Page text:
Has the text of the Bible been corrupted during its translation?

First, let’s introduce New Testament scholar Daniel B. Wallace:

Daniel B. Wallace, Professor of New Testament Studies at Dallas Theological Seminary

B.A., Biola University, 1975; Th.M., Dallas Theological Seminary, 1979; Ph.D., 1995.

Dr. Wallace influences students across the country through his textbook on intermediate Greek grammar. It has become the standard textbook in the English-speaking world on that subject. He is a member of the Society of New Testament Studies, the Institute for Biblical Research, the Society of Biblical Literature, and the Evangelical Theological Society.

[…]He has been a consultant on four different Bible translations.

[…] He works extensively in textual criticism, and has founded The Center for the Study of New Testament Manuscripts (csntm.org), an institute with an initial purpose of preserving Scripture by taking digital photographs of all known Greek New Testament manuscripts.

[…]His postdoctoral work includes work on Greek grammar at Tyndale House in Cambridge, textual criticism studies at the Institut für neutestamentliche Textforschung in Münster, and the Universität Tübingen, Germany.

And here is an article by Dr. Wallace that corrects many misconceptions about the transmission and translation of the Testament.

He lists five in particular:

  • Myth 1: The Bible has been translated so many times we can’t possibly get back to the original.
  • Myth 2: Words in red indicate the exact words spoken by Jesus of Nazareth.
  • Myth 3: Heretics have severely corrupted the text.
  • Myth 4: Orthodox scribes have severely corrupted the text.
  • Myth 5: The deity of Christ was invented by emperor Constantine.

And here’s the detail on number one, which I think is important:

This myth involves a naïve understanding of what Bible translators actually did. It’s as if once they translated the text, they destroyed their exemplar! Sometimes folks think that translators who were following a tradition (such as the KJV and its descendants, the RV, ASV, RSV, NASB, NKJB, NRSV, and ESV) really did not translate at all but just tweaked the English. Or that somehow the manuscripts that the translators used are now lost entirely.

The reality is that we have almost no record of Christians destroying biblical manuscripts throughout the entire history of the Church. And those who translated in a tradition both examined the English and the original tongues. Decent scholars improved on the text as they compared notes and manuscripts. Finally, we still have almost all of the manuscripts that earlier English translators used. And we have many, many more as well. The KJV New Testament, for example, was essentially based on seven Greek manuscripts, dating no earlier than the eleventh century. Today we have about 5800 Greek manuscripts of the New Testament, including those that the KJV translators used. And they date as early as the second century. So, as time goes on, we are actually getting closer to the originals, not farther away.

All the translations that we have today are one step away from the Greek originals. There is no chain of translations that was corrupted.

Check out the rest of the myths, especially for those who favor one Bible translation over others – you know who you are!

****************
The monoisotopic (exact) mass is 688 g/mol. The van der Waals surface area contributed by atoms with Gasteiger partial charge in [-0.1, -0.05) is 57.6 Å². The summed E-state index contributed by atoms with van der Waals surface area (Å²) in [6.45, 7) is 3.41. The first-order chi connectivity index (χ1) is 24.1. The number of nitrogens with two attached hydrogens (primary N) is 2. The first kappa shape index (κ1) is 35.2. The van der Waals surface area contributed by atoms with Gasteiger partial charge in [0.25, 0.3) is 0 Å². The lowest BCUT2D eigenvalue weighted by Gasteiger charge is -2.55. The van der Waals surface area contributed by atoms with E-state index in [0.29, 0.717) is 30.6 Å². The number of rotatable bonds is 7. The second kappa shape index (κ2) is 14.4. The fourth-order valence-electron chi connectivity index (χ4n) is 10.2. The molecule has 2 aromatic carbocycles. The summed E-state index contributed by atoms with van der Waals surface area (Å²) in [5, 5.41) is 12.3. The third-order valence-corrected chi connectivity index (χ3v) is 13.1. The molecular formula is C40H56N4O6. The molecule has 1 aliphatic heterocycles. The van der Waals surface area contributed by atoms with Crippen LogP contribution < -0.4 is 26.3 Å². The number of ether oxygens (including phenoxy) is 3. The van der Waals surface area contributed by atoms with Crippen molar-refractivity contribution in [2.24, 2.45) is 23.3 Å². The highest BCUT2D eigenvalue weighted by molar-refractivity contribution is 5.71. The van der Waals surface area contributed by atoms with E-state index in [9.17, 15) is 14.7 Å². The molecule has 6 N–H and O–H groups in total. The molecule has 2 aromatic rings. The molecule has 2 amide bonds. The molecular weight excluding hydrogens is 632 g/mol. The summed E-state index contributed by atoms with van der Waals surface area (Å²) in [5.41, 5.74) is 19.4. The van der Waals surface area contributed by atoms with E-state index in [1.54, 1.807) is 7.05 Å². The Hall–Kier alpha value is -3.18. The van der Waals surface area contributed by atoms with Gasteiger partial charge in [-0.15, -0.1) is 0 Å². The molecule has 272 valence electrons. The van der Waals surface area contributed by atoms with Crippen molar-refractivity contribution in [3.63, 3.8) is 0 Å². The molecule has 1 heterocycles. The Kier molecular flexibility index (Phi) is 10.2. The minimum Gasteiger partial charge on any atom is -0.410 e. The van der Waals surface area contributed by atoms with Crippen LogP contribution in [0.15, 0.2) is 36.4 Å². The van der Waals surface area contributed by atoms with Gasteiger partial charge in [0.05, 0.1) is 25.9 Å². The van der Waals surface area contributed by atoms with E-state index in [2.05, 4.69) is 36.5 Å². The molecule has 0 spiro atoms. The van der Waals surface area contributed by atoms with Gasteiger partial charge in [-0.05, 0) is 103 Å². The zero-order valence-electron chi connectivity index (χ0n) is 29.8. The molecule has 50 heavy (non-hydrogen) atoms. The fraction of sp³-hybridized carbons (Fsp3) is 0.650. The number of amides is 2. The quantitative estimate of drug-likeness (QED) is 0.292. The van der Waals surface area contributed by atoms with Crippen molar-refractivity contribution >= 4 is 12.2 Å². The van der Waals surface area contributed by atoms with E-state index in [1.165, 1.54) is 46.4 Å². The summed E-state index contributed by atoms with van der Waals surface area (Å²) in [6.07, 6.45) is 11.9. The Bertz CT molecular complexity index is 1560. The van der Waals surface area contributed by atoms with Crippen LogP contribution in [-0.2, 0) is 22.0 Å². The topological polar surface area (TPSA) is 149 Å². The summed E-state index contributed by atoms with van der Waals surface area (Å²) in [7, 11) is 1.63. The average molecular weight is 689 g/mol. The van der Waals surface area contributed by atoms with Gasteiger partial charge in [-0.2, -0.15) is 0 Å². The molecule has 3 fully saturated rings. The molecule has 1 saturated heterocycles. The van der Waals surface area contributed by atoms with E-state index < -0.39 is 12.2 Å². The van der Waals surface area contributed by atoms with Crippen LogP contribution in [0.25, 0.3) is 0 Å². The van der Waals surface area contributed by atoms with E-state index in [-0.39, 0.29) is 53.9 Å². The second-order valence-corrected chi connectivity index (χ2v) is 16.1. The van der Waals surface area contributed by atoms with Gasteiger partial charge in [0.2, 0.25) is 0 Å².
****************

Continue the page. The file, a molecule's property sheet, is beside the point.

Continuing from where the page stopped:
3 thoughts on “Has the text of the Bible been corrupted during its translation?”

  1. If this is true, then why is it, when comparing the NIV to the KJV, are several scriptures throughout the NIV missing? And also words here and there as well, important words like Spirit (capital s referring to the Spirit of God) has been dropped off of scriptures? I would wholly disagree with these statements.


    1. I remember one time, when I found this website, “jesus-is-savior”, and they were giving a one-sided critique of the English Standard Version. I only got to the part where the admin complains that the ESV is missing an `affirmation of the parts of the Trinity`, found in the KJV (“Thank God for the reliable King James’ Version!”). The insight involved in this might help to resolve this argument:

      FIRSTLY, the original manuscripts (the autographs were lost long ago) used to translate are still intact. The total corruption of the Old Testament is ~10% between all known extant manuscripts, but the errors are scattered: small slips of the brush that couldn’t be mistaken for letters, and changes in spelling that occur over time type things. The total corruption of the New Testament is ~5% between all known extant manuscripts, except that words, phrases, and even paragraphs exist where they are missing in other manuscripts. The key is to find the oldest extant manuscripts, and use these, to get a better idea of what the author originally intended.
      SECONDLY, because the older manuscripts are probably closest to the autographs, if we find something missing in the majority of these manuscripts, it would be responsible not to feature that portion of the text in the translation (or at least, put it in braces, with some commentary on it). Likewise, if we find something in the majority of the manuscripts, it would be responsible to put that in the translation.


Leave a Reply

Fill in your details below or click an icon to log in:

WordPress.com Logo

You are commenting using your WordPress.com account. Log Out /  Change )

Twitter picture

You are commenting using your Twitter account. Log Out /  Change )

Facebook photo

You are commenting using your Facebook account. Log Out /  Change )

Connecting to %s